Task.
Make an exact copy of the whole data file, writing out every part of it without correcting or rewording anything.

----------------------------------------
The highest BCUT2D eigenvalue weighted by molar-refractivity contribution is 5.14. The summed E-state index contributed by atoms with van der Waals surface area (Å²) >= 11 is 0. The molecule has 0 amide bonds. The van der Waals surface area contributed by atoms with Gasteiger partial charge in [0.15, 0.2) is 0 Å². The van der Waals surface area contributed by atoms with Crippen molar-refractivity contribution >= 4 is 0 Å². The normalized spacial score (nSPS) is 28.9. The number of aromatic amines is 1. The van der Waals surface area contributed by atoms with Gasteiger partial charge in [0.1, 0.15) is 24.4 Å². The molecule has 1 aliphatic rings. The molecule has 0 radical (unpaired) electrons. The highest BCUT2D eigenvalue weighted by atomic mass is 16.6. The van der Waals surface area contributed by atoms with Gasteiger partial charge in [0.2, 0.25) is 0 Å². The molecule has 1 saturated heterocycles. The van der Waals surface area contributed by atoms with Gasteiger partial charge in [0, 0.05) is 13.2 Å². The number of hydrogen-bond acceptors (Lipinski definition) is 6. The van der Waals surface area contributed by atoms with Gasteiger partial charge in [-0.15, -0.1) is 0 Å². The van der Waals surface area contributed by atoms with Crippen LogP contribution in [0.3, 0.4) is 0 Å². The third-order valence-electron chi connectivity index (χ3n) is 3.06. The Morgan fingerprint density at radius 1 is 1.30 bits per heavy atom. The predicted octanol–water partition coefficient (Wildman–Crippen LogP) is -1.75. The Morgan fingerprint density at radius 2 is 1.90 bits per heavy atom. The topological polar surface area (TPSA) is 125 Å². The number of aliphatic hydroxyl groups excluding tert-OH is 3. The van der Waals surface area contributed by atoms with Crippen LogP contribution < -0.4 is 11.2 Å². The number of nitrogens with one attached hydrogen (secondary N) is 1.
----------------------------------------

The highest BCUT2D eigenvalue weighted by molar-refractivity contribution is 5.14. The summed E-state index contributed by atoms with van der Waals surface area (Å²) >= 11 is 0. The molecule has 0 amide bonds. The van der Waals surface area contributed by atoms with Gasteiger partial charge in [0.15, 0.2) is 0 Å². The van der Waals surface area contributed by atoms with Crippen molar-refractivity contribution >= 4 is 0 Å². The normalized spacial score (nSPS) is 28.9. The number of aromatic amines is 1. The van der Waals surface area contributed by atoms with Gasteiger partial charge in [0.1, 0.15) is 24.4 Å². The molecule has 1 aliphatic rings. The molecule has 0 radical (unpaired) electrons. The highest BCUT2D eigenvalue weighted by atomic mass is 16.6. The van der Waals surface area contributed by atoms with Gasteiger partial charge in [0.2, 0.25) is 0 Å². The molecule has 1 saturated heterocycles. The van der Waals surface area contributed by atoms with Gasteiger partial charge in [0, 0.05) is 13.2 Å². The number of hydrogen-bond acceptors (Lipinski definition) is 6. The van der Waals surface area contributed by atoms with Gasteiger partial charge in [-0.15, -0.1) is 0 Å². The van der Waals surface area contributed by atoms with Crippen LogP contribution in [0.3, 0.4) is 0 Å². The third-order valence-electron chi connectivity index (χ3n) is 3.06. The Morgan fingerprint density at radius 1 is 1.30 bits per heavy atom. The predicted octanol–water partition coefficient (Wildman–Crippen LogP) is -1.75. The Morgan fingerprint density at radius 2 is 1.90 bits per heavy atom. The topological polar surface area (TPSA) is 125 Å². The number of aliphatic hydroxyl groups excluding tert-OH is 3. The van der Waals surface area contributed by atoms with Crippen LogP contribution < -0.4 is 11.2 Å². The number of nitrogens with one attached hydrogen (secondary N) is 1.